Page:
Such a religious connection might suggest a deeper, spiritual side to Rachmaninoff’s symphony, which makes even more sense, given the soul-searching period which preceded the composition of this work. It took Rachmaninoff three years to recover from the devastating première of his First Symphony (1897), in which a drunken Glazunov fumbled his way through the piece to the detriment of the young composer’s career. Fortunately, toward the beginning of 1900, Rachmaninoff became close to Dr. Nikolai Dahl, who was trained in hypnosis, as well as a talented string player. Daily meetings with Dahl bolstered Rachmaninoff’s self-confidence, and by April 1901, he had completed the first movement of his Piano Concerto No. 2 (which is dedicated to Dahl). Moreover, it was six more years after the success his Second Piano Concerto before Rachmaninoff felt ready to compose his next symphony, or at least put other projects aside and find the time to complete it.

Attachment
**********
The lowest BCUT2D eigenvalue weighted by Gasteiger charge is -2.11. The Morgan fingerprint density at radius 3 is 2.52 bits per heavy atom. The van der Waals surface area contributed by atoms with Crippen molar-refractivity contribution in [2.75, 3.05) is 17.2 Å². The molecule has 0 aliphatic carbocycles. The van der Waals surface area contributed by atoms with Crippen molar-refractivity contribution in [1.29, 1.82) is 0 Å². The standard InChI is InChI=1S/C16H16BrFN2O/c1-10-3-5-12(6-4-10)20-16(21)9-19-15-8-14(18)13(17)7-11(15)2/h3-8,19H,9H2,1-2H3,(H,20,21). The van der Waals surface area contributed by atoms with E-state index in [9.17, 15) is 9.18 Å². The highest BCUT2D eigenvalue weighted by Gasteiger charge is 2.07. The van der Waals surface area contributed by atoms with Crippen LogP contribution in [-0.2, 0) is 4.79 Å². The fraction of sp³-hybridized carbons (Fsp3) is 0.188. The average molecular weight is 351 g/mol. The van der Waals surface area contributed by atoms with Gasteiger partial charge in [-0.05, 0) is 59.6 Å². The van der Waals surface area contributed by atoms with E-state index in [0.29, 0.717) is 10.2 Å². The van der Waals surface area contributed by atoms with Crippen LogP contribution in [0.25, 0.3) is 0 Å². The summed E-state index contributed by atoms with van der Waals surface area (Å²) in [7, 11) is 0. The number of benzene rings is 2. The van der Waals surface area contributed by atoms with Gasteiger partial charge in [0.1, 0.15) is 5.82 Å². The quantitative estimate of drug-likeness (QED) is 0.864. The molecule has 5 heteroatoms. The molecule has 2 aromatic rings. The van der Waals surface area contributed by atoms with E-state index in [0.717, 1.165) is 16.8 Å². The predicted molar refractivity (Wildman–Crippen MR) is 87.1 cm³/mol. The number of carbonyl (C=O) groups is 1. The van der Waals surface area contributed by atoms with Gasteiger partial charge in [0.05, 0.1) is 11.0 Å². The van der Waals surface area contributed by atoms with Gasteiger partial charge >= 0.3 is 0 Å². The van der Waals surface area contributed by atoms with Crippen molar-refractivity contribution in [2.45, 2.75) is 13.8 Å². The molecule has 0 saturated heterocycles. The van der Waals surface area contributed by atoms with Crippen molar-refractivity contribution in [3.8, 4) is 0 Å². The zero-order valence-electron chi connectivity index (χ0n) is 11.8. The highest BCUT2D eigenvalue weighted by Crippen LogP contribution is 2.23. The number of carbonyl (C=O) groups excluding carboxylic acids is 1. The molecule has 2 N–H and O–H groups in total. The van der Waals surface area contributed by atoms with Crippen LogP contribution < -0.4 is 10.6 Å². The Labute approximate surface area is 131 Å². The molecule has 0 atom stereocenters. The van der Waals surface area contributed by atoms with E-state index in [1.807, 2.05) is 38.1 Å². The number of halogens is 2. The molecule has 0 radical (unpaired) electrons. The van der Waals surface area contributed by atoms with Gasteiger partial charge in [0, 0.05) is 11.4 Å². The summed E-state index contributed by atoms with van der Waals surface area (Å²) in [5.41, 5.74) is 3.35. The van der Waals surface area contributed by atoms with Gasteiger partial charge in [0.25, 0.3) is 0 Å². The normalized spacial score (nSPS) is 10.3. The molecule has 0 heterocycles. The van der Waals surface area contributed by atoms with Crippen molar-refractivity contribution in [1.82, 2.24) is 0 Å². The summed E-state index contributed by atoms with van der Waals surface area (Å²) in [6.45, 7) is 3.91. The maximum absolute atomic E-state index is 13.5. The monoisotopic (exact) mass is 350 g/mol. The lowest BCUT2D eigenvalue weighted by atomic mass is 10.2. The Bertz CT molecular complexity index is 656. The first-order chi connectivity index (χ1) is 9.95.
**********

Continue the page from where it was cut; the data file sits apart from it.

In 1906, at age 33, Rachmaninoff took his wife and two daughters to Dresden, where he focused on composing a new symphony for the next eight months, escaping his duties as conductor and touring pianist. During this time of relative isolation, he found himself, as a composer, once again. Perhaps the beautiful Adagio which serves as the symphony’s third movement—and surely the heart of this work—is the clearest reflection of the composer’s introspective, tender side. Coming out of this poignant moment, Rachmaninoff dives into a lively Allegro vivace, where previous themes return freely and are transformed. Energized, we arrive in E Major, a clear affirmation that the composer, while not wholly letting go of the past, is ready to move forward.
Program notes by Shanon P. Zusman